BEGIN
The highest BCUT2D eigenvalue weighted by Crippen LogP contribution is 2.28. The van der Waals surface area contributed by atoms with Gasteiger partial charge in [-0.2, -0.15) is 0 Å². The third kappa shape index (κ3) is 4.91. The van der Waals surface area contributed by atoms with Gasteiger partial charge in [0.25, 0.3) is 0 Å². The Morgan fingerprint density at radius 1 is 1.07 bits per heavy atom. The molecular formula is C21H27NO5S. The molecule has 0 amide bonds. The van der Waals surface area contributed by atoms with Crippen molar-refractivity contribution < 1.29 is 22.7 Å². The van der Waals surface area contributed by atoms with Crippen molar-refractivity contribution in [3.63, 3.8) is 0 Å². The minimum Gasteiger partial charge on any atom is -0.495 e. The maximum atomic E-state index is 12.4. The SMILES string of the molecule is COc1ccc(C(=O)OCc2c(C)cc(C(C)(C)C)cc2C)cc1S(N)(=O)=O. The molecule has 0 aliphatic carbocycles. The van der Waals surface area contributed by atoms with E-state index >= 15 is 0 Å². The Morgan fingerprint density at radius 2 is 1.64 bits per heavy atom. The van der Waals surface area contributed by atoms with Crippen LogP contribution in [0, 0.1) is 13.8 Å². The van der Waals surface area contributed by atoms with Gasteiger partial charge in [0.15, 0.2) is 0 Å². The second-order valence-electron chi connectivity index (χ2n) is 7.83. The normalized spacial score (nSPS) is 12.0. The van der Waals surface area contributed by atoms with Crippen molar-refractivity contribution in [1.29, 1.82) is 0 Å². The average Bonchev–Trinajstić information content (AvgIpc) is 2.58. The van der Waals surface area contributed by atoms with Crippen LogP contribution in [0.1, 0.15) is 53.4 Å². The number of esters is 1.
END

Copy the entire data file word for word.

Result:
The highest BCUT2D eigenvalue weighted by Crippen LogP contribution is 2.28. The van der Waals surface area contributed by atoms with Gasteiger partial charge in [-0.2, -0.15) is 0 Å². The third kappa shape index (κ3) is 4.91. The van der Waals surface area contributed by atoms with Gasteiger partial charge in [0.25, 0.3) is 0 Å². The Morgan fingerprint density at radius 1 is 1.07 bits per heavy atom. The molecular formula is C21H27NO5S. The molecule has 0 amide bonds. The van der Waals surface area contributed by atoms with Crippen molar-refractivity contribution < 1.29 is 22.7 Å². The van der Waals surface area contributed by atoms with Crippen molar-refractivity contribution in [3.63, 3.8) is 0 Å². The minimum Gasteiger partial charge on any atom is -0.495 e. The maximum atomic E-state index is 12.4. The SMILES string of the molecule is COc1ccc(C(=O)OCc2c(C)cc(C(C)(C)C)cc2C)cc1S(N)(=O)=O. The molecule has 0 aliphatic carbocycles. The van der Waals surface area contributed by atoms with E-state index >= 15 is 0 Å². The Morgan fingerprint density at radius 2 is 1.64 bits per heavy atom. The van der Waals surface area contributed by atoms with Crippen LogP contribution in [0, 0.1) is 13.8 Å². The van der Waals surface area contributed by atoms with Gasteiger partial charge in [0.15, 0.2) is 0 Å². The second-order valence-electron chi connectivity index (χ2n) is 7.83. The normalized spacial score (nSPS) is 12.0. The van der Waals surface area contributed by atoms with Crippen molar-refractivity contribution in [1.29, 1.82) is 0 Å². The average Bonchev–Trinajstić information content (AvgIpc) is 2.58. The van der Waals surface area contributed by atoms with Crippen LogP contribution in [0.1, 0.15) is 53.4 Å². The number of esters is 1.